• Craigatin House - Pitlochry


    This beautiful early Victorian, former Doctors house, has been transformed into an award winning, luxury, boutique Bed and Breakfast, providing a unique blend of the traditional with the luxury of contemporary design. Standing peacefully in two acres of manicured gardens with private off-road parking, Craigatin can be found at the northern edge of Pitlochry town, just a 5 minute, flat walk, from the town centre where the Pitlochry Festival Theatre, good pubs and restaurants, shops and all local attractions can be found.


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We've got it covered


  • En route support (see notes).

  • Accommodation in selected hotels, inns, bed and breakfasts or guesthouses.

  • Specified meals (See notes).

  • Detailed route descriptions and colour coded maps.

  • Specified transportation.

  • Daily baggage transfer of one bag (suitcase / backpack) per person.

Not Included

  • Travel Insurance.

  • Travel not specified - airport transfers and transfers to start of route etc.

  • Cycle hire - we can provide high quality serviced hybrid, mountain or adventurer bikes. E-bikes also available. (see notes).


  1. All breakfasts are included as standard. Lunch and dinner are not included unless otherwise specified. Packed lunches are available from most accommodation providers on request. Please ask the accommodation host when on tour. Prices and offerings vary between establishments.
  2. All accommodation providers will cater for clients with special dietry requirements. You must inform us before travelling if any travellers have specific dietry needs in order for accommodation hosts to make appropriate arrangements. We cannot guarantee special dietry needs will be catered for unless we are forewarned.
  3. Most of our routes pass by several eateries so it is usually possible to pick and choose where to have lunch each day. However, on routes (days) where you will not pass an eaterie we advise that you order a packed lunch from your accommodation host. All of our accommodation hosts offer packed lunches. Charges vary from establishment to establishment.
  4. We provide you with a good quality bicycle that is well maintained. NB Cycle hire is not included in the advertised from price as many guests choose to bring their own.
  5. If you encounter a technical issue with the bike provided we will either fix it or replace it with another suitable bike. Our support staff can be summoned to your aid en route.

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The best time to go

This tour is available from March - October. The quietist times being between March and May and September and October with July and August being the two busiest months.

In late March the days grow longer and warmer and the first shoots of young life begin to appear. The fields are full of newborn lambs and wildlife everywhere is once again on the move. The mountain tops are often still capped with snow and even at low levels the last gasps of winter may still be felt with a slim chance for late snow showers. By April spring is in full flow and temperatures can soar into the late teens Celsius although a maximum of around thirteen degrees Celsius is more in line with the norm. Trees have regained all their foliage and nest building is in full swing. The chatter of busy birds can be heard everywhere.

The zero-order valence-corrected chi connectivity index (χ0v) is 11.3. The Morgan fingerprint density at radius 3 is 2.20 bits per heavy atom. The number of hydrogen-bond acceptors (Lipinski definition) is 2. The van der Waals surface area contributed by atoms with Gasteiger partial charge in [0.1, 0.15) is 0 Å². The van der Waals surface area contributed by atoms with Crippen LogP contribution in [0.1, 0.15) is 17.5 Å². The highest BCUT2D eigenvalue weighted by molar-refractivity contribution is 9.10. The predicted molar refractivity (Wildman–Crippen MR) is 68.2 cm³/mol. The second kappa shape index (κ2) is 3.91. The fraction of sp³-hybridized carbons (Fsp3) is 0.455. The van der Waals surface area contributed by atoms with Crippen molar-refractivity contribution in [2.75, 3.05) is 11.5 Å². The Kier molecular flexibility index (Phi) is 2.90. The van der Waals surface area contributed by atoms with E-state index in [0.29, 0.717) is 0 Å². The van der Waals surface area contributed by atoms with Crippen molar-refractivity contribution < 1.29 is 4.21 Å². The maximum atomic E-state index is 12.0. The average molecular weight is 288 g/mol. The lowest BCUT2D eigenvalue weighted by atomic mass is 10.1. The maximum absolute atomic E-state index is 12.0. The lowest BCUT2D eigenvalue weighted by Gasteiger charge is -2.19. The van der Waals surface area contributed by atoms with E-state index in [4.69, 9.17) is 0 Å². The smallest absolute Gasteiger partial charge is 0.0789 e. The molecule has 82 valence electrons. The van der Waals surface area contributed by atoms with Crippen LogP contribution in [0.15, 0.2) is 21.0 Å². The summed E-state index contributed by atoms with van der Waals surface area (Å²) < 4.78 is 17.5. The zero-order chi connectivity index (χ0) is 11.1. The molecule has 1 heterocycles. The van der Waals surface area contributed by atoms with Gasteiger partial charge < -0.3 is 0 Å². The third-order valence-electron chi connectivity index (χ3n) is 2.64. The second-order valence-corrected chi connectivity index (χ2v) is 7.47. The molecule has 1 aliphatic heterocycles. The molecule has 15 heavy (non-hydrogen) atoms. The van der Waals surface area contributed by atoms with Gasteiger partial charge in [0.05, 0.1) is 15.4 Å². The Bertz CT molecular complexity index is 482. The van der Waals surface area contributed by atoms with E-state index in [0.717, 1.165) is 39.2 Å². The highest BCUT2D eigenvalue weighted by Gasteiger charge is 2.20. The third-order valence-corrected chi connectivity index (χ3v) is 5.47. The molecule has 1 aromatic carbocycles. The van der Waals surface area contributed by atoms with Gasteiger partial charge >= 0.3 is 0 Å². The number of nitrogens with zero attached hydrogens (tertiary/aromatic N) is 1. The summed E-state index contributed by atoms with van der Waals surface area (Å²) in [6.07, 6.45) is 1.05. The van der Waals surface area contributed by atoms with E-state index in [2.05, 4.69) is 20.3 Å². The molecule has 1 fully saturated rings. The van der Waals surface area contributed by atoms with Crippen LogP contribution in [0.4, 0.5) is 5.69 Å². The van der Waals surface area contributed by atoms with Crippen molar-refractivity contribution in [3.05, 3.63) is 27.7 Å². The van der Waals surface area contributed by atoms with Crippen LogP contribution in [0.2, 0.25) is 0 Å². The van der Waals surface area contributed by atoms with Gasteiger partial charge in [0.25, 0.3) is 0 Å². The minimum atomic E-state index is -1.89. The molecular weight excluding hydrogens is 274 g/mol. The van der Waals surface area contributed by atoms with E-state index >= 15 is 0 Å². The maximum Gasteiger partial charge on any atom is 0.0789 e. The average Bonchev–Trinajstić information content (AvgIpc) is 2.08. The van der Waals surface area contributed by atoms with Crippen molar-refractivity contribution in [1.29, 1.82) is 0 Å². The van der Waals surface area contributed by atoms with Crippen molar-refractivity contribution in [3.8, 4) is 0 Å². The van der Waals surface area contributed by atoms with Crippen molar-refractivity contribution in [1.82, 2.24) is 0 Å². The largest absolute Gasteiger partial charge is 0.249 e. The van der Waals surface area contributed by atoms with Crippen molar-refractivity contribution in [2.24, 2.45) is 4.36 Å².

By May and June the days are long and bright. Around the time of the summer solstice in mid June it's often possible to read by natural light until past 11pm at night. And out on the hill the red deer are fawning. By July and August days are at their warmest with average temperatures around nineteen degrees Celsius although temperatures have been known to climb into the late twenties and even as high as thirty. Most destinations are buzzing with activity during July and August as these are the traditional school summer holiday months. September in Scotland is quieter out on the trail and temperatures generally remain in the high teens. In the rivers salmon can be seen running as they strive to swim up river to their spawning grounds.

October is one of the most atmospheric months to be out and about in the wilds of Scotland. The trees gradually turn from green to many shades of brown and orange and when they finally fall they form huge billowy piles on the ground, a couple of feet deep in places. Around the middle of the month the red deer rut gets under way and the bellowing stags can be heard for miles around.

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In Brief

  • 11 Nights

  • Easy

  • Trail Cycling

  • From £1129 per person (based on 2 adults sharing)

  • 102 mi / 164 km

  • From: Milingavie

  • To: Pitlochry

  • Available: March - October

  • Min. Age: 9

  • Suit Tagalong:

  • Suit Trailer: